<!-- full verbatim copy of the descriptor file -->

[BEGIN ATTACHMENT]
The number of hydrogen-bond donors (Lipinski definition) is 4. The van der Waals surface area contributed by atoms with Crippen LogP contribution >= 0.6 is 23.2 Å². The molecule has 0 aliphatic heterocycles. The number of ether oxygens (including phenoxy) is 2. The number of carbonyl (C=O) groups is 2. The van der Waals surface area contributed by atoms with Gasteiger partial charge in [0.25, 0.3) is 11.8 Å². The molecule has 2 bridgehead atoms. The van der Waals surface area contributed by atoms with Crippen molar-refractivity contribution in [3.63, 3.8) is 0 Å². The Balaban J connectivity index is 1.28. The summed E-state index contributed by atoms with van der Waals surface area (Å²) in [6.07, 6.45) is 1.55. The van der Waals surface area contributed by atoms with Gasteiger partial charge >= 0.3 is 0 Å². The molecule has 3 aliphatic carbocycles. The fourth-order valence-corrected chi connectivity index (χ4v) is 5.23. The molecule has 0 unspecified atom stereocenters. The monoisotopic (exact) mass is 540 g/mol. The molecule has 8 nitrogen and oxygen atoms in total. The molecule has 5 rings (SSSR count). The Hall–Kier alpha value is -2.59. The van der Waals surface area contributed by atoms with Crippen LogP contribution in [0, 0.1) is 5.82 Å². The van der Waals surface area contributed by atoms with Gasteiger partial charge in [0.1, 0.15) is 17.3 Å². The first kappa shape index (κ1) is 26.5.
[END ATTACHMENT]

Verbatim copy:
The number of hydrogen-bond donors (Lipinski definition) is 4. The van der Waals surface area contributed by atoms with Crippen LogP contribution >= 0.6 is 23.2 Å². The molecule has 0 aliphatic heterocycles. The number of ether oxygens (including phenoxy) is 2. The number of carbonyl (C=O) groups is 2. The van der Waals surface area contributed by atoms with Gasteiger partial charge in [0.25, 0.3) is 11.8 Å². The molecule has 2 bridgehead atoms. The van der Waals surface area contributed by atoms with Crippen molar-refractivity contribution in [3.63, 3.8) is 0 Å². The Balaban J connectivity index is 1.28. The summed E-state index contributed by atoms with van der Waals surface area (Å²) in [6.07, 6.45) is 1.55. The van der Waals surface area contributed by atoms with Gasteiger partial charge >= 0.3 is 0 Å². The molecule has 3 aliphatic carbocycles. The fourth-order valence-corrected chi connectivity index (χ4v) is 5.23. The molecule has 0 unspecified atom stereocenters. The monoisotopic (exact) mass is 540 g/mol. The molecule has 8 nitrogen and oxygen atoms in total. The molecule has 5 rings (SSSR count). The Hall–Kier alpha value is -2.59. The van der Waals surface area contributed by atoms with Crippen LogP contribution in [0, 0.1) is 5.82 Å². The van der Waals surface area contributed by atoms with Gasteiger partial charge in [0.1, 0.15) is 17.3 Å². The first kappa shape index (κ1) is 26.5.